Sept. 17 (Bloomberg) -- India’s opening up of foreign investment in retail may see Wal-Mart Stores Inc. be the first to tap the $505 billion market as Carrefour SA and Tesco Plc focus on battling falling profits and consumer spending.
Global retailers may need to invest at least $500 million over three to five years in the world’s second-most populous nation to expand retail operations across the country, said Jagannadham Thunuguntla, Delhi-based chief strategist at SMC Global Securities Ltd. Such investment could pose a challenge for the European retailers, which are struggling amid the region’s debt crisis.
In the biggest policy push of Prime Minister Manmohan Singh’s second term, India on Sept. 14 opened the gates for overseas retailers to enter a market that Technopak Advisors Pvt. estimates will expand 44 percent from this year to $725 billion in 2017. Wal-Mart stands to be the first beneficiary of the change, helped by its position as the biggest foreign company to offer wholesaling in partnership with local companies, according to CNI Research Ltd.
“Even when Tesco and Carrefour come into play, Wal-Mart will grow further,” said Kishor Ostwal, managing director at CNI Research in Mumbai. “It will take a decade’s time before you can see all other multinational brands come in and fight in India.”
Overseas companies will be allowed to take a stake of as much as 51 percent in retail stores in a local partnership, selling more than one brand of products after India’s government reversed that decision in December because of political opposition. Companies must put half of their investment in infrastructure such as processing, manufacturing, storage, warehouses and packaging.
Pantaloon Retail Ltd., the country’s largest operator of supermarkets, led gains among local retailers today on expectations they may become targets for cooperation.
“We are willing and able to invest in back-end infrastructure that will help reduce wastage of farm produce, improve the livelihood of farmers, lower prices of products and ease supply-side inflation,” Raj Jain, president of Wal-Mart India, said in e-mailed statement shortly after the government announcement.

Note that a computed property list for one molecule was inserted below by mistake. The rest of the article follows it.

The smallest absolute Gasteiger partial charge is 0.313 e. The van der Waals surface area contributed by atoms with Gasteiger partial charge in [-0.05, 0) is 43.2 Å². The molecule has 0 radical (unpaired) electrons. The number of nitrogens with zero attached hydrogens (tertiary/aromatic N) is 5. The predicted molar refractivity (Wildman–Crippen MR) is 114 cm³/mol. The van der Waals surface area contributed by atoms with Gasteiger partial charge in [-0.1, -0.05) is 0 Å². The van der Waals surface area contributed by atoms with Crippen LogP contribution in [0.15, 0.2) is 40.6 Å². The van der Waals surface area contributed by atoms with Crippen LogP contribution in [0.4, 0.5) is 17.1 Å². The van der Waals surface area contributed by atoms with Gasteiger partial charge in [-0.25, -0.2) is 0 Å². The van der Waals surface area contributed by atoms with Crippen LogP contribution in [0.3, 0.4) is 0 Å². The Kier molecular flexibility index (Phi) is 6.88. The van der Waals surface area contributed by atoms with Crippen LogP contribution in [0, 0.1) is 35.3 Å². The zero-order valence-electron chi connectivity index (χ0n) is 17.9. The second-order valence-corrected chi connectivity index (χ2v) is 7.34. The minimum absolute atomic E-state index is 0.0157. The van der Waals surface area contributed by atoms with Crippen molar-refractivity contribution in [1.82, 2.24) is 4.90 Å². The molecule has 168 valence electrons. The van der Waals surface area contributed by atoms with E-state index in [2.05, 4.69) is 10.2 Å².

Wal-Mart, based in Bentonville, Arkansas, will add three to five wholesale outlets in India this year, Kevin Gardner, a spokesman for the world’s largest retailer, said in an e-mail. He didn’t provide details of the company’s plans for retail outlets.
India offers great potential to Wal-Mart as the country is “three times the population, one third the land mass” of the U.S., Scott Price, head of the retailer’s Asia operations, said in an interview on Sept. 6. “With that density of population, these sorts of properly regulated openings will only benefit.”
International Versus Domestic
Wal-Mart’s net sales for the company’s international business rose 16 percent in the three months ended July 31, compared with a 0.4 percent increase in the U.S. The company boosted its profit forecast for the year in August after the Sam’s Club chain and changes in merchandising helped halt a decline in its U.S. store sales.
“Logistics has always been one of Wal-Mart’s great strengths and logistics is one of the great challenges in India,” said Bernie Sosnick, an analyst at Gilford Securities in Melville, New York. He recommends buying Wal-Mart shares.
A push into India isn’t likely to affect results for several years because Wal-Mart will probably do a lot of testing before a large expansion, Sosnick said.